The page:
“It’s probably the first film that didn’t condescend to American teenagers.”
So began Film Independent’s curator Elvis Mitchell as he introduced a special Live Read Thursday of Cameron Crowe’s script for the 1982 comedy “Fast Times at Ridgemont High.”
“There wouldn’t be a John Hughes movie without it,” Mitchell continued.
The event concluded this year’s Los Angeles Film Festival with a one-night-only reading, chosen and directed by filmmaker Eli Roth, and performed exclusively for those present in the audience. As always, no recordings were allowed.
Roth is known for extreme horror films, so his selection of a teen comedy may have seemed surprising to some. But the 43-year old director is an avowed fan of ’80s high school movies like “Porky’s,” “The Last American Virgin” and “Zapped!” which made his choice almost inevitable.
“‘Fast Times’ is one of my all-time favorite movies,” Roth told the audience about the Amy Heckerling classic. “Most people call it a comedy, though I think it’s actually a drama.”
Catching himself, he quickly added, “but a funny as f— drama!”
To bring to Crowe’s screenplay to life, Roth cast an eclectic group of performers from film, music and social media.
Haley Joel Osment and Lily Collins read the roles of siblings Brad and Stacy Hamilton, originally played by Judge Reinhold and Jennifer Jason Leigh.
Actress Lorenza Izzo played sexy Linda Barrett, a character made famous by Phoebe Cates in the movie, while comedian Kumail Nanjiani played ticket scalper Mike Damone. “Spy Kids” star Daryl Sabara portrayed sensitive dweeb Mark “Rat” Ratner.
Rounding out the cast were frequent Roth collaborator Aaron Burns, social-media celebrities Logan Paul and Nik Keswani as the quintessential stoner Jeff Spicoli and his younger brother Curtis.
In the most audacious casting of the night, firebrand rocker Courtney Love played the part of stern-yet-caring history teacher Mr. Hand.
Roth read the stage directions himself.
Since they weren’t given the script beforehand and had no rehearsals, the reading began somewhat awkwardly as the performers worked to find a rhythm with each other. Though it took some time, the cast eventually found their footing and a surprising amount of chemistry began to develop between them.
Bringing a winsome charm to her line readings, Collins shined as Stacy, portraying the character as noticeably less fragile than Leigh’s film version. Her scenes with Izzo, playing her slightly older and worldlier best friend, had a naturalness that made it seem as though the two had grown up together.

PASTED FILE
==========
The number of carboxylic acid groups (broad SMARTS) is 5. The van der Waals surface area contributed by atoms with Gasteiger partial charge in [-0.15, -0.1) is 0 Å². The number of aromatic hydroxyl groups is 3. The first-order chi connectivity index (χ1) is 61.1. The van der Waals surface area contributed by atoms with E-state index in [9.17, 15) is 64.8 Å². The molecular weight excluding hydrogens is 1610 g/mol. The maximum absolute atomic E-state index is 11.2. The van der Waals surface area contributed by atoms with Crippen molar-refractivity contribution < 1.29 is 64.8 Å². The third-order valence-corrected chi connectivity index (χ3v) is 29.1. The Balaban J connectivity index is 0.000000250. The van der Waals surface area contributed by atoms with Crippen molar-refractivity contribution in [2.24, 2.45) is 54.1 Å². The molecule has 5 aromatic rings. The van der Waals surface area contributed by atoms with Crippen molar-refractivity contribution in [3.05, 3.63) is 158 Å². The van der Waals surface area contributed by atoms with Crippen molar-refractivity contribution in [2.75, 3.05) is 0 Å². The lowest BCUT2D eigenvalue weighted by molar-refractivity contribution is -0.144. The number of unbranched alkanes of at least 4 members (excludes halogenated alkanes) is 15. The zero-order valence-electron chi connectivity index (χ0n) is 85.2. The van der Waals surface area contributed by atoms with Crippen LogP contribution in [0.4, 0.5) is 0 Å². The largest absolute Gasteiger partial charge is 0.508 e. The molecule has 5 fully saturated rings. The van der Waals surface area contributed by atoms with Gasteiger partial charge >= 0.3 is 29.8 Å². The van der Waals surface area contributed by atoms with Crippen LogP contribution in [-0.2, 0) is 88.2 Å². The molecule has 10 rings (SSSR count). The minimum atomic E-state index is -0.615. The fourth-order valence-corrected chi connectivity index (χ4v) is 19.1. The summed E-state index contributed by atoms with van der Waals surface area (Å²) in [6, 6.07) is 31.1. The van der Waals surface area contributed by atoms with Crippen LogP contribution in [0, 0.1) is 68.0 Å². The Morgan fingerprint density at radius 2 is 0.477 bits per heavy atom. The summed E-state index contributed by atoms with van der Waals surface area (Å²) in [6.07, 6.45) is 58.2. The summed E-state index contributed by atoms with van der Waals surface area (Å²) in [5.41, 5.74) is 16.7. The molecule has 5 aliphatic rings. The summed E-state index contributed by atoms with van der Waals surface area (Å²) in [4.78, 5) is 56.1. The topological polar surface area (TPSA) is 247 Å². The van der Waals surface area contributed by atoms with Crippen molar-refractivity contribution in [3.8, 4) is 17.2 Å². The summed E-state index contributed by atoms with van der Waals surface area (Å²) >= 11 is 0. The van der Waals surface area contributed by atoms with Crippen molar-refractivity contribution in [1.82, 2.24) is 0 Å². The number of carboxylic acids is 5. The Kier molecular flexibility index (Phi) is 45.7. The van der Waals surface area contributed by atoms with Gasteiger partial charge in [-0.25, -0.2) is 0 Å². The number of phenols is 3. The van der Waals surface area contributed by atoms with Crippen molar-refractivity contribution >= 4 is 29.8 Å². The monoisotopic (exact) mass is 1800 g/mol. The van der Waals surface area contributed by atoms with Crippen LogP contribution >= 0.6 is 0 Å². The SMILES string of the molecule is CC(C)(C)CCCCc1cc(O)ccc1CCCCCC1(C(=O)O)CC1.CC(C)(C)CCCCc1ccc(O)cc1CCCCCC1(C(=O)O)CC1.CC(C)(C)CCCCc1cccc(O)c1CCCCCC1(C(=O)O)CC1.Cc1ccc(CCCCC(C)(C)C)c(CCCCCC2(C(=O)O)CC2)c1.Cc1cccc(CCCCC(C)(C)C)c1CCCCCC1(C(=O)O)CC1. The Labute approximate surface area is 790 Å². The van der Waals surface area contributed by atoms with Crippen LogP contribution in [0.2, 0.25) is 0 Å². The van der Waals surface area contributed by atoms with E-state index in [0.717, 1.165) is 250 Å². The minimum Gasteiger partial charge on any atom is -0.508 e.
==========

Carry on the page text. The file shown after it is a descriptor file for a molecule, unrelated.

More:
Similarly, the hesitant flirtation between Collins and Sabara, who graced the lovestruck Ratner with a welcome dose of heart, exhibited a tenderness that seemed to take the actors themselves by surprise.
Wearing a huge smile on his face for the duration of the evening, Osment appeared to be the most comfortable performer on stage. His interpretation of a good-natured high school senior stuck working one lousy job after another was a major highlight, and led to an unexpected surprise.
During the script’s embarrassing masturbation scene, which featured Osment being caught in mid-act by Izzo, the theater lights suddenly dimmed and the face of Judge Reinhold, the film’s original Brad, appeared on a large screen behind the actors.
“I’ll be watching,” Reinhold intoned with mock-seriousness as the audience applauded. Before the reading continued, Roth explained that Reinhold had recorded the video message especially for the event.
Dressed in a bright yellow tank top and flowered Bermuda shorts, Paul, the Vine star, portrayed the eternally-high Jeff Spicoli as a cross between a sleepy kindergartner and Matthew McConaughey. The effect was oddly endearing at times.
Paul’s best scenes were acted with Love, who imbued the uptight teacher Mr. Hand with an amusing degree of comic exasperation. Their back-and-forth sparring in the classroom elicited well-earned laughs from the audience.
Even without the film’s iconic ’80s soundtrack and Heckerling’s sharp eye behind the camera, Roth and his Live Read cast helped to highlight Crowe’s beautifully observant script in unexpected ways.